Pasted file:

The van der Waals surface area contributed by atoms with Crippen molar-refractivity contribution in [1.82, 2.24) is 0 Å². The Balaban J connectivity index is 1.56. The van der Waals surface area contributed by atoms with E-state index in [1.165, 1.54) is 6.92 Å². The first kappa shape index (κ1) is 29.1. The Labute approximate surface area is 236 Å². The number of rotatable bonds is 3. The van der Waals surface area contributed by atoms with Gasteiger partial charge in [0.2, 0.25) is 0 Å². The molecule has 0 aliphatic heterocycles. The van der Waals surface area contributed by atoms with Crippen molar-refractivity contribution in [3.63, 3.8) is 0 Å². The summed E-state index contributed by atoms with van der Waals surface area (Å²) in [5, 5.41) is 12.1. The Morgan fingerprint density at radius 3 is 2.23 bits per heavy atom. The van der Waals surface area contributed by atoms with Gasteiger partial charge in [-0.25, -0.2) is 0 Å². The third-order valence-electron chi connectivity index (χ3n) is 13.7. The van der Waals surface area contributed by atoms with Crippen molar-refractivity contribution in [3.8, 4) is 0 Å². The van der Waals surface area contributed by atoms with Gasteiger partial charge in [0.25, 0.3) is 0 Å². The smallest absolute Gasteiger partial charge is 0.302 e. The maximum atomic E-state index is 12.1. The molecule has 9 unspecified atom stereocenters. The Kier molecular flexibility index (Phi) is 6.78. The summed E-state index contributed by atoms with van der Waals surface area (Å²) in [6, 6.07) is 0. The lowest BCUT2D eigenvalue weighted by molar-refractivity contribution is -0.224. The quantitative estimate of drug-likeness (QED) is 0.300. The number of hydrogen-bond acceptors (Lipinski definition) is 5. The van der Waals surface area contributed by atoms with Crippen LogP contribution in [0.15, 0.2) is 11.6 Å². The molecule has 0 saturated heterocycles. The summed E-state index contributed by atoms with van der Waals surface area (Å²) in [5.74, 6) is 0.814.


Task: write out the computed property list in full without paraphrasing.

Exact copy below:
The van der Waals surface area contributed by atoms with Crippen molar-refractivity contribution in [1.82, 2.24) is 0 Å². The Balaban J connectivity index is 1.56. The van der Waals surface area contributed by atoms with E-state index in [1.165, 1.54) is 6.92 Å². The first kappa shape index (κ1) is 29.1. The Labute approximate surface area is 236 Å². The number of rotatable bonds is 3. The van der Waals surface area contributed by atoms with Gasteiger partial charge in [0.2, 0.25) is 0 Å². The molecule has 0 aliphatic heterocycles. The van der Waals surface area contributed by atoms with Crippen molar-refractivity contribution in [3.63, 3.8) is 0 Å². The summed E-state index contributed by atoms with van der Waals surface area (Å²) in [5, 5.41) is 12.1. The Morgan fingerprint density at radius 3 is 2.23 bits per heavy atom. The van der Waals surface area contributed by atoms with Gasteiger partial charge in [-0.25, -0.2) is 0 Å². The third-order valence-electron chi connectivity index (χ3n) is 13.7. The van der Waals surface area contributed by atoms with Crippen molar-refractivity contribution in [3.8, 4) is 0 Å². The van der Waals surface area contributed by atoms with Gasteiger partial charge in [0.25, 0.3) is 0 Å². The smallest absolute Gasteiger partial charge is 0.302 e. The maximum atomic E-state index is 12.1. The molecule has 9 unspecified atom stereocenters. The Kier molecular flexibility index (Phi) is 6.78. The summed E-state index contributed by atoms with van der Waals surface area (Å²) in [6, 6.07) is 0. The lowest BCUT2D eigenvalue weighted by molar-refractivity contribution is -0.224. The quantitative estimate of drug-likeness (QED) is 0.300. The number of hydrogen-bond acceptors (Lipinski definition) is 5. The van der Waals surface area contributed by atoms with Crippen LogP contribution in [0.15, 0.2) is 11.6 Å². The molecule has 0 saturated heterocycles. The summed E-state index contributed by atoms with van der Waals surface area (Å²) in [5.74, 6) is 0.814.